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Why We Should Care About Parasites — and Their Extinction

Animals
A caterpillar carrying parasitic wasp eggs. John Flannery / CC BY-SA 2.0

By John R. Platt

Parasite. To most people, the very word is cause for fear or disgust—which is a shame, because most parasites don't actually harm their hosts. In fact their very existence is a sign of a healthy ecosystem, as I discussed on a recent segment of the Green Divas podcast. We also talked about the values some parasites provide, what we can learn from them, and what we lose when they go extinct.


Listen in, below:

For more, check out the articles mentioned in this interview:

When This Rat Went Extinct, So Did a Flea

Parasite Lost: Did Our Taste for Seafood Just Cause an Extinction?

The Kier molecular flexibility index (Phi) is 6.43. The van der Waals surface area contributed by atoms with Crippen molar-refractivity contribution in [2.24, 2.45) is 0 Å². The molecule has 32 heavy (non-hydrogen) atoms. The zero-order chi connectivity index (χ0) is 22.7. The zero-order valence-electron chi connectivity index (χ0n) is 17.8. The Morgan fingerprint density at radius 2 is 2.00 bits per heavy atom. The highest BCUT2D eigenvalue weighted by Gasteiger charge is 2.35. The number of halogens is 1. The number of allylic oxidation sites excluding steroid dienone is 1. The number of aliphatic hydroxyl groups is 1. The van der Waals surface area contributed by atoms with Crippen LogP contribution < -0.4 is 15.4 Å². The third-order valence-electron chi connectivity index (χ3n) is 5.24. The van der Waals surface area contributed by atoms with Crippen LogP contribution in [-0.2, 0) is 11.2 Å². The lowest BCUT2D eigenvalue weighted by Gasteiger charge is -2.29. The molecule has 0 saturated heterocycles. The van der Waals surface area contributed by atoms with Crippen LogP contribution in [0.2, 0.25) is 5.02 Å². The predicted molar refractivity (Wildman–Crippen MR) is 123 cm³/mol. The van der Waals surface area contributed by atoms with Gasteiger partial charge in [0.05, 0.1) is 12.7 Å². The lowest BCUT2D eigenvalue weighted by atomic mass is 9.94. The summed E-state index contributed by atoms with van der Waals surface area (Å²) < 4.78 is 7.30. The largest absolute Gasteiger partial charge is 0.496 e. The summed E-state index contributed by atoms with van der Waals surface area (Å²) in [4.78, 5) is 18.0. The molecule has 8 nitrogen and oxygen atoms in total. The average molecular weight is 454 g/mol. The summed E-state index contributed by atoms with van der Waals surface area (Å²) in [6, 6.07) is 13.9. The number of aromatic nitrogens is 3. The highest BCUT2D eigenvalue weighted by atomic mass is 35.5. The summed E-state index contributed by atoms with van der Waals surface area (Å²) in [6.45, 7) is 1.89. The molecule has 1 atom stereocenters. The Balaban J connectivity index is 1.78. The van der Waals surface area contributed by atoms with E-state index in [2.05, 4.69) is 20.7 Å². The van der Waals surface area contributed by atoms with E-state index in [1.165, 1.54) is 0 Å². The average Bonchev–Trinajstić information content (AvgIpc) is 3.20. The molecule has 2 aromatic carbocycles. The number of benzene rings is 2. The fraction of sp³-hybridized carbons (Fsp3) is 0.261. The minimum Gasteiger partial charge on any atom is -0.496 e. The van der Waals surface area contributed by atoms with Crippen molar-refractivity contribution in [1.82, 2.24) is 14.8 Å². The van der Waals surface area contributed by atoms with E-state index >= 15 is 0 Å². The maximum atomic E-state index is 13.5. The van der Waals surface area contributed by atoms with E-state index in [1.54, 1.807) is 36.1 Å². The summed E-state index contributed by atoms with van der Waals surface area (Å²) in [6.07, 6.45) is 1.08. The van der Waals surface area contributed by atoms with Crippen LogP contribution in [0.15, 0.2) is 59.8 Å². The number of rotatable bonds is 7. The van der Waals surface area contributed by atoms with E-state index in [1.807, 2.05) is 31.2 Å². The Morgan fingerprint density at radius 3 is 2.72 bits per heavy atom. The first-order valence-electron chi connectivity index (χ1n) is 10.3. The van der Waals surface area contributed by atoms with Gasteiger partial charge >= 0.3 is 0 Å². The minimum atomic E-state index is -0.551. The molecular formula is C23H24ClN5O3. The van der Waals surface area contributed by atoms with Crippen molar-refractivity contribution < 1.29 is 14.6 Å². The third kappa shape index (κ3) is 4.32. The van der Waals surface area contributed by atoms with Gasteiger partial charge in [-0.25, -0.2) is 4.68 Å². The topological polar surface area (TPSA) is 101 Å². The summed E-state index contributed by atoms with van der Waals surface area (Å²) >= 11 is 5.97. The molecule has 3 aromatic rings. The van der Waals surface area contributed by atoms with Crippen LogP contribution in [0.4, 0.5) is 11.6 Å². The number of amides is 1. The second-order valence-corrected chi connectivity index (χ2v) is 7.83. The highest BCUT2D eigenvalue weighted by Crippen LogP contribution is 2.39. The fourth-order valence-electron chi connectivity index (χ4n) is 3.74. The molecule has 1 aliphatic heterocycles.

John R. Platt is the editor of The Revelator. An award-winning environmental journalist, his work has appeared in Scientific American, Audubon, Motherboard, and numerous other magazines and publications. His "Extinction Countdown" column has run continuously since 2004 and has covered news and science related to more than 1,000 endangered species.

Reposted with permission from our media associate The Revelator.

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